Princeton University sociology major Lauren Brachman's senior thesis offers a modern analysis of an age-old question: Where do babies come from?
Brachman explored patients and clinicians' experience with in vitro fertilization (IVF), in which embryos are formed outside the body and then transferred into a woman's uterus. Brachman, who was conceived through IVF, spent more than 90 days over the last summer and winter break at a California fertility clinic, observing and conducting interviews. In her thesis, she identified new norms that have emerged since the first IVF clinics opened in the 1980s, as access to the practice has expanded and as the culture around it has changed.
"Many people (sociologists) enter clinics, and their projects are to share all the pain and struggles that happen there. I recognized that history, but I was more intrigued by what sociologists would call alterity — the alternative possibilities that exist in a space of deviance" from the normal pathway to pregnancy, Brachman said.
Brachman found her topic during her junior year, when she took the class "Born in the USA: Culture and Reproduction in Modern America" with Associate Professor of Sociology and Public Affairs Elizabeth Mitchell Armstrong. For the first class assignment, students had to talk to their parents about their birth stories.
"When I asked my parents to recount their stories, three years of sociology kicked in. I interviewed them separately and noticed similar themes in the narratives they were telling," Brachman said. "I thought it would be interesting to enter a clinic and talk to other patients."
Brachman's thesis was extraordinarily ambitious in scope and achievement, from the amount of participant observation to how the background reading informed the conclusions, said Armstrong, who became Brachman's thesis adviser.
"Lauren is a sociologist through and through; one of the reasons this thesis is a standout is because Lauren has excelled at every step of the thesis project," Armstrong said. "She struck gold in her research site and she has been mining that lucky strike with tremendous skill, devotion and care ever since."
Brachman conducted her fieldwork at the clinic where her parents received care to conceive her older sister. She interviewed 13 clinicians, including physicians, IVF nurse coordinators, procedure room nurses and embryologists. Among the 22 patients she interviewed were intended parents (including straight and lesbian couples), ovum donors, gestational carriers and patients undergoing cryopreservation to preserve their genetic material for future use. In addition, Brachman observed consultations and medical procedures.
Brachman's trips to California for research and transcriptions of her interview and observation recordings were funded by an Adel Mahmoud Global Health Scholars Program fellowship. In addition to studying sociology, Brachman is pursuing two certificates, in gender and sexuality studies and global health and health policy.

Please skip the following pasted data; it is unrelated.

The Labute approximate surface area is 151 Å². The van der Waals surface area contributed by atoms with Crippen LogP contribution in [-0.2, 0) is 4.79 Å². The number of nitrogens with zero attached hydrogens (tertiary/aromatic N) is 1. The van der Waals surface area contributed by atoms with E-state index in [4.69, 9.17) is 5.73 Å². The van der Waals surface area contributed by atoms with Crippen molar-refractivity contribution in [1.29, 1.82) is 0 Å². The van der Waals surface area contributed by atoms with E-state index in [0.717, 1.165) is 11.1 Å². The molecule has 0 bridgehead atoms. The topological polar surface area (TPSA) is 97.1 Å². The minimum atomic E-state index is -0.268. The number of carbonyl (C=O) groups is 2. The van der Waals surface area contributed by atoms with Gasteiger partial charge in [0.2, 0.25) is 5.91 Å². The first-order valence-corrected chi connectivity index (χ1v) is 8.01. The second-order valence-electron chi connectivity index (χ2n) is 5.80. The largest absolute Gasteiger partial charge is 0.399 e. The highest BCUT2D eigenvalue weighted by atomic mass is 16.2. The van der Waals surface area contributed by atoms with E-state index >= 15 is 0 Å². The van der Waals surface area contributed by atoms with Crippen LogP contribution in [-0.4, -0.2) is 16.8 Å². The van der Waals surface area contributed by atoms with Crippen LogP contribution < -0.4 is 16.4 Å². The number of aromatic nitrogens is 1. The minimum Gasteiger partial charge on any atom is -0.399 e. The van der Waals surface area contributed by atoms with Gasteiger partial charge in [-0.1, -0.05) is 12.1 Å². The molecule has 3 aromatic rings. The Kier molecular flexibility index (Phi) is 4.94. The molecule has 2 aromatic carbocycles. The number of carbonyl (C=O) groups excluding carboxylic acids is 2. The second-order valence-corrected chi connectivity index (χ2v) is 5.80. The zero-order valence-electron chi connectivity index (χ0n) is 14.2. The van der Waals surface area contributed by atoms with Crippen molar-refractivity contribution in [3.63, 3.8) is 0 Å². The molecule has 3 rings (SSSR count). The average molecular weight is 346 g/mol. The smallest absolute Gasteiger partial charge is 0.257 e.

Her thesis examines four main issues: men's roles in the clinic; the decision to tell others about undergoing IVF; spirituality and other ways in which people make meaning of the process; and an analysis of the people's responses to the question, "Where do babies come from?"
Brachman identified multiple roles that men play in the clinic: as general support to their partners; as medical support, conducting research at home; as patients, when the male partner is the partial or whole source of infertility; and as expectant fathers.
"Men nickname their embryos or the actual follicles in an ovary. They're talking about potential birthdays and names and narratives and how they're going to tell their children" about the pregnancy, Brachman said. "A lot of that is facilitated through these new medical technologies, like ultrasounds. For instance, an intended father will buy a home Doppler, because he's had so much experience with ultrasound in the clinic. That happened with one patient, and his partner told me, 'Whenever he doesn't feel connected to the baby, I can tell he's going to bring it out.'"
Brachman noted that patients she spoke to had a strong drive to share information about their experiences and their specific care, and the topic of IVF was prevalent in the media they consumed and among their friends and co-workers.
Brachman said she was surprised to discover that spirituality played a large role in the health care providers' perception of their work. "When you're an embryologist and you're telling me that babies come from God, there's very interesting cultural work being done," Brachman said.
She found that IVF patients expressed their spirituality in nuanced ways. "Patients would say babies come from God, but they didn't feel the same way about embryos produced through IVF," she said. "A lot of things are defined by this potential imagined child or outcome. … When a baby is not in play, things are much more easily dismissed."
Brachman said she felt compelled to address her personal relationship to the subject in her thesis.
"I've had a super-positive experience with IVF — I exist!" she said. "It would be wrong if I didn't say that influenced the questions I asked and how I understood people. … That's one of the things I like about sociology and anthropology. They don't shy away from the idea that the researcher has perspectives or bias, but that doesn't say the work is not worthwhile."
After graduation, Brachman, who is from Westfield, N.J., will be working at a New Jersey fertility clinic — the one at which she was conceived — doing lesbian, gay, bisexual, transgender, queer community outreach and support, as well as supporting the clinic's administrative and medical functions. She plans to pursue graduate school in social work or public health, or both, and a career in marriage and family counseling and therapy.